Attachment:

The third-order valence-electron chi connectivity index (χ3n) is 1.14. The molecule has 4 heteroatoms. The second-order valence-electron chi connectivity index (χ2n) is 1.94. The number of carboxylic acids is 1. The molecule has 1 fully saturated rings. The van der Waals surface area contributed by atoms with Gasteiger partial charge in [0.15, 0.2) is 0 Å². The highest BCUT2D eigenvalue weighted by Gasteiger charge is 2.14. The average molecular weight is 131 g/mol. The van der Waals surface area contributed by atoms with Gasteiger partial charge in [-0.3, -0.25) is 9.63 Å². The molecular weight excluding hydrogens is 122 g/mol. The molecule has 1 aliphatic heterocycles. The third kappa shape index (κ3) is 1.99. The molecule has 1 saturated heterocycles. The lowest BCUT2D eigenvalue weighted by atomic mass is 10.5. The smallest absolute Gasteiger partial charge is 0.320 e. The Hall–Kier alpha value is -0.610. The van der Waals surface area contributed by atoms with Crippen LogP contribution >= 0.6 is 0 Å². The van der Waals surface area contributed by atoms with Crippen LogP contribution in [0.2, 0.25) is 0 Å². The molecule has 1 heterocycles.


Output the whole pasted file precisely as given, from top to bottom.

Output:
The third-order valence-electron chi connectivity index (χ3n) is 1.14. The molecule has 4 heteroatoms. The second-order valence-electron chi connectivity index (χ2n) is 1.94. The number of carboxylic acids is 1. The molecule has 1 fully saturated rings. The van der Waals surface area contributed by atoms with Gasteiger partial charge in [0.15, 0.2) is 0 Å². The highest BCUT2D eigenvalue weighted by Gasteiger charge is 2.14. The average molecular weight is 131 g/mol. The van der Waals surface area contributed by atoms with Gasteiger partial charge in [-0.3, -0.25) is 9.63 Å². The molecular weight excluding hydrogens is 122 g/mol. The molecule has 1 aliphatic heterocycles. The third kappa shape index (κ3) is 1.99. The molecule has 1 saturated heterocycles. The lowest BCUT2D eigenvalue weighted by atomic mass is 10.5. The smallest absolute Gasteiger partial charge is 0.320 e. The Hall–Kier alpha value is -0.610. The van der Waals surface area contributed by atoms with Crippen LogP contribution >= 0.6 is 0 Å². The van der Waals surface area contributed by atoms with Crippen LogP contribution in [0.2, 0.25) is 0 Å². The molecule has 1 heterocycles.